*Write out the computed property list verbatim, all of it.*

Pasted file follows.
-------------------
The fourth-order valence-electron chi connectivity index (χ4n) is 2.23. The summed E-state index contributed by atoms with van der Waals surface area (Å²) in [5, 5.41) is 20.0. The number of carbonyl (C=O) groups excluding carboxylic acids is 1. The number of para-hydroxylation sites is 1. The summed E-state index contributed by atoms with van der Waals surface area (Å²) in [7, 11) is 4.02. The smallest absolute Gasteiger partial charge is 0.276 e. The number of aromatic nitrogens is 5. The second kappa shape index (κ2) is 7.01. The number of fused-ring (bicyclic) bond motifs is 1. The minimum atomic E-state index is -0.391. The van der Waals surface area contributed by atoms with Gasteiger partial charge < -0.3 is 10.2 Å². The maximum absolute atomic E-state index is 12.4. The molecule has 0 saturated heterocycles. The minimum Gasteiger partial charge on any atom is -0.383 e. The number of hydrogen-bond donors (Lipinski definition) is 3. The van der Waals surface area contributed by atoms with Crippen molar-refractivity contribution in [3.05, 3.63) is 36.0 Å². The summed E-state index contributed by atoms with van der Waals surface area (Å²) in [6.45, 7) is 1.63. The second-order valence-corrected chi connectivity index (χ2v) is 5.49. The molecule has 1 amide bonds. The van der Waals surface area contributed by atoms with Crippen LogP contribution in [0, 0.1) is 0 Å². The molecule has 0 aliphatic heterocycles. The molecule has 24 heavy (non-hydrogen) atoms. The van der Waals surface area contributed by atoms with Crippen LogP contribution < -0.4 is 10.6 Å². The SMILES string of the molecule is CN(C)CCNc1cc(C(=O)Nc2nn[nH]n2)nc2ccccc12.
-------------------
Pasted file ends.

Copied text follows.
The fourth-order valence-electron chi connectivity index (χ4n) is 2.23. The summed E-state index contributed by atoms with van der Waals surface area (Å²) in [5, 5.41) is 20.0. The number of carbonyl (C=O) groups excluding carboxylic acids is 1. The number of para-hydroxylation sites is 1. The summed E-state index contributed by atoms with van der Waals surface area (Å²) in [7, 11) is 4.02. The smallest absolute Gasteiger partial charge is 0.276 e. The number of aromatic nitrogens is 5. The second kappa shape index (κ2) is 7.01. The number of fused-ring (bicyclic) bond motifs is 1. The minimum atomic E-state index is -0.391. The van der Waals surface area contributed by atoms with Gasteiger partial charge < -0.3 is 10.2 Å². The maximum absolute atomic E-state index is 12.4. The molecule has 0 saturated heterocycles. The minimum Gasteiger partial charge on any atom is -0.383 e. The number of hydrogen-bond donors (Lipinski definition) is 3. The van der Waals surface area contributed by atoms with Crippen molar-refractivity contribution in [3.05, 3.63) is 36.0 Å². The summed E-state index contributed by atoms with van der Waals surface area (Å²) in [6.45, 7) is 1.63. The second-order valence-corrected chi connectivity index (χ2v) is 5.49. The molecule has 1 amide bonds. The van der Waals surface area contributed by atoms with Crippen LogP contribution in [0, 0.1) is 0 Å². The molecule has 0 aliphatic heterocycles. The molecule has 24 heavy (non-hydrogen) atoms. The van der Waals surface area contributed by atoms with Crippen LogP contribution < -0.4 is 10.6 Å². The SMILES string of the molecule is CN(C)CCNc1cc(C(=O)Nc2nn[nH]n2)nc2ccccc12.